How can I be better 1:1 partner with this
                person who…
                •         is a current user
                •         I hope will become a user


                                                                                   @cczona


Sunday, February 24, 13

As developers, we build -- or break -- community with each line of code.
What 1:1 relationships are we fostering between the individual and the app? What
relationships are we inhibiting between individuals?
In real life

                          "I know your personhood better than you"




                      sounds presumptuous
                                                                     @cczona


Sunday, February 24, 13
In real life



                      sounds presumptuous
                                            @cczona


Sunday, February 24, 13
In real life

                            "Who you are is invalid"




                          sounds arrogant
                                                       @cczona


Sunday, February 24, 13
In real life



                          sounds arrogant
                                            @cczona


Sunday, February 24, 13
In real life

                           "Your existence isn't possible"




                          sounds clueless
                                                             @cczona


Sunday, February 24, 13
In real life



                          sounds clueless
                                            @cczona


Sunday, February 24, 13
@cczona


Sunday, February 24, 13

It's not what we set out to do. It's not the community we seek to build. We want to create
things that feel cutting edge -- not that seem out of touch with modern reality.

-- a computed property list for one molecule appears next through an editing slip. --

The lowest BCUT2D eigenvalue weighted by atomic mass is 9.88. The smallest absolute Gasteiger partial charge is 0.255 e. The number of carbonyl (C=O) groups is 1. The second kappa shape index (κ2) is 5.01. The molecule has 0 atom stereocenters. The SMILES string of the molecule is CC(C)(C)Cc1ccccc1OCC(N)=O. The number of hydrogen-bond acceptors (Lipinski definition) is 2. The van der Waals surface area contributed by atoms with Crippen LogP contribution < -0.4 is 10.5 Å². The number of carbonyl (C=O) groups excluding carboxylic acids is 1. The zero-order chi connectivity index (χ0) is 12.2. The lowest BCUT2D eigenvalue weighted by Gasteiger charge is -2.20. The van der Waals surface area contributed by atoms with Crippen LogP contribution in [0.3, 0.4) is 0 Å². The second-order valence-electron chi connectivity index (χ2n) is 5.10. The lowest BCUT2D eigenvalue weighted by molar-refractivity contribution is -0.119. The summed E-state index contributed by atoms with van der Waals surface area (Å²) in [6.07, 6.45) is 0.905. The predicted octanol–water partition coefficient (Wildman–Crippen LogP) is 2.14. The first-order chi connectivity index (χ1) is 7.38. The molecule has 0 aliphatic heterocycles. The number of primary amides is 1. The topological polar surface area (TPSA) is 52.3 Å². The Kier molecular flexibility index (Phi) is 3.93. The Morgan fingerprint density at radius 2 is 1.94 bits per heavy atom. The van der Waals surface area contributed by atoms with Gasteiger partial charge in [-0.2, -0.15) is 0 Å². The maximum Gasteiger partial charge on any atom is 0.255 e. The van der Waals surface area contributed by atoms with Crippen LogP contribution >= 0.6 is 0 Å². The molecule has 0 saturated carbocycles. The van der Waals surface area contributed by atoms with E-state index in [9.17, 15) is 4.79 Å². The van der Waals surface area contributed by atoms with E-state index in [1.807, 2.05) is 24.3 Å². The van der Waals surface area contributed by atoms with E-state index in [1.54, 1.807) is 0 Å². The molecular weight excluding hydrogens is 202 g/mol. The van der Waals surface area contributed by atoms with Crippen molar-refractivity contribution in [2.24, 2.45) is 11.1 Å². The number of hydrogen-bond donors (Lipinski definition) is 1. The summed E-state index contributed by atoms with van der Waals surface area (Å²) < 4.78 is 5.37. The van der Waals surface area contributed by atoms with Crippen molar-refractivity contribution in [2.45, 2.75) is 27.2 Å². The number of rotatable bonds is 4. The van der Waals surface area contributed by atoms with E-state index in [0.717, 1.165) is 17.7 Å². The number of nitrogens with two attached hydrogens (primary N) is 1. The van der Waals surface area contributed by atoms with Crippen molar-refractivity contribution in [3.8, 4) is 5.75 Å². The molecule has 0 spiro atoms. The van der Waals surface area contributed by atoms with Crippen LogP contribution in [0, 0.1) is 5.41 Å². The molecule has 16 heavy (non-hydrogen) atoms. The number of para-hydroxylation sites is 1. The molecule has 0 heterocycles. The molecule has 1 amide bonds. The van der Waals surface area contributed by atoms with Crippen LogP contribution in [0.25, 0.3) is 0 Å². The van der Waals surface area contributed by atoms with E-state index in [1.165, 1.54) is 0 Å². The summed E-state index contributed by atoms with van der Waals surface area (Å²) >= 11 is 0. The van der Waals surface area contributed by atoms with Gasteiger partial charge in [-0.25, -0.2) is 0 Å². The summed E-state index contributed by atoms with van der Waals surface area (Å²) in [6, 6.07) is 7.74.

Be conservative in what you do,
               be liberal in what you accept from others.
                                                   -Postel's Law




                                                             @cczona


Sunday, February 24, 13

[READ]
How do we bring
                          modern realities into
                          the data, views, logic?

                                                                                  @cczona


Sunday, February 24, 13

How DO we bring modern realities into the data, views, and logic...? We start at the schema.
@cczona


Sunday, February 24, 13

As developers, we're tugged in two directions: keep the codebase manageable, yet design for
modern complexity.
Get schemas
                          into alignment.


                                            @cczona


Sunday, February 24, 13
Mental Schema
                   •Set of pre-conceived ideas
                   •Framework for representing some
                      aspect of the world

                   •System of organizing & perceiving new
                      information.

                                                            @cczona


Sunday, February 24, 13

There are two kinds of schema. [read]
Database Schema
                   •Structure described in the database's
                      language

                   •Blueprint for database construction
                   •Describes how the real world is being
                      modeled

                                                                                 @cczona


Sunday, February 24, 13

Database schemas are basically the same thing. It's a mental schema translated into
blueprints for a database.
create_table "users", :force => true do |t|
                t.string "username"
                t.string "email"
                t.string "password"
               end


                                                                                   @cczona


Sunday, February 24, 13

When you use Rails generate scaffold or Rails generate model, it creates a migration. Maybe
you created something like this, for instance. Those migrations ultimately get translated into
a unified schema to be used by the environment's database.
@cczona


Sunday, February 24, 13

These are, simply, frontend manifestations of someone's mental schema.
Schemas are foundation for

                expressing

                things deeply intimate.



                                             @cczona


Sunday, February 24, 13